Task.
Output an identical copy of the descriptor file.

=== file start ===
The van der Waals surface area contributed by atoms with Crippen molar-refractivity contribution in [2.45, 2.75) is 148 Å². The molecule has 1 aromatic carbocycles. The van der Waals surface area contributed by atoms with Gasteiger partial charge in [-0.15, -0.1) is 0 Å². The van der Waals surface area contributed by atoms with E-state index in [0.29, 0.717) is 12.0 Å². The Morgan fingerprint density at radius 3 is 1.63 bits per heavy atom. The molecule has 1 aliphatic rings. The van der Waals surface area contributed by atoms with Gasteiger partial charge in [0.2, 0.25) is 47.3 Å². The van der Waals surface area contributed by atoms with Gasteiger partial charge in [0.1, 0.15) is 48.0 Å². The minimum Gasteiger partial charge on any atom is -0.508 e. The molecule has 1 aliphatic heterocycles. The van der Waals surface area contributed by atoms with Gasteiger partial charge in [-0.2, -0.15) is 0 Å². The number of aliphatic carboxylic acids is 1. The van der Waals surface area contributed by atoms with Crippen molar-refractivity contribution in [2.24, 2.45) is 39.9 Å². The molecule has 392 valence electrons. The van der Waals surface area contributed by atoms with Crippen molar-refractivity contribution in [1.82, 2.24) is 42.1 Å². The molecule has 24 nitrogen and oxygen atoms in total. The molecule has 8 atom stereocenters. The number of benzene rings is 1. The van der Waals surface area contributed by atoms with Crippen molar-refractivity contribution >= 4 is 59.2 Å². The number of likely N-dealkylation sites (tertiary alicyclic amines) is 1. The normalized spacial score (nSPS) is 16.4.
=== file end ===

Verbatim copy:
The van der Waals surface area contributed by atoms with Crippen molar-refractivity contribution in [2.45, 2.75) is 148 Å². The molecule has 1 aromatic carbocycles. The van der Waals surface area contributed by atoms with Gasteiger partial charge in [-0.15, -0.1) is 0 Å². The van der Waals surface area contributed by atoms with E-state index in [0.29, 0.717) is 12.0 Å². The Morgan fingerprint density at radius 3 is 1.63 bits per heavy atom. The molecule has 1 aliphatic rings. The van der Waals surface area contributed by atoms with Gasteiger partial charge in [0.2, 0.25) is 47.3 Å². The van der Waals surface area contributed by atoms with Gasteiger partial charge in [0.1, 0.15) is 48.0 Å². The minimum Gasteiger partial charge on any atom is -0.508 e. The molecule has 1 aliphatic heterocycles. The van der Waals surface area contributed by atoms with Gasteiger partial charge in [-0.2, -0.15) is 0 Å². The number of aliphatic carboxylic acids is 1. The van der Waals surface area contributed by atoms with Crippen molar-refractivity contribution in [2.24, 2.45) is 39.9 Å². The molecule has 392 valence electrons. The van der Waals surface area contributed by atoms with Crippen molar-refractivity contribution in [1.82, 2.24) is 42.1 Å². The molecule has 24 nitrogen and oxygen atoms in total. The molecule has 8 atom stereocenters. The number of benzene rings is 1. The van der Waals surface area contributed by atoms with Crippen molar-refractivity contribution >= 4 is 59.2 Å². The number of likely N-dealkylation sites (tertiary alicyclic amines) is 1. The normalized spacial score (nSPS) is 16.4.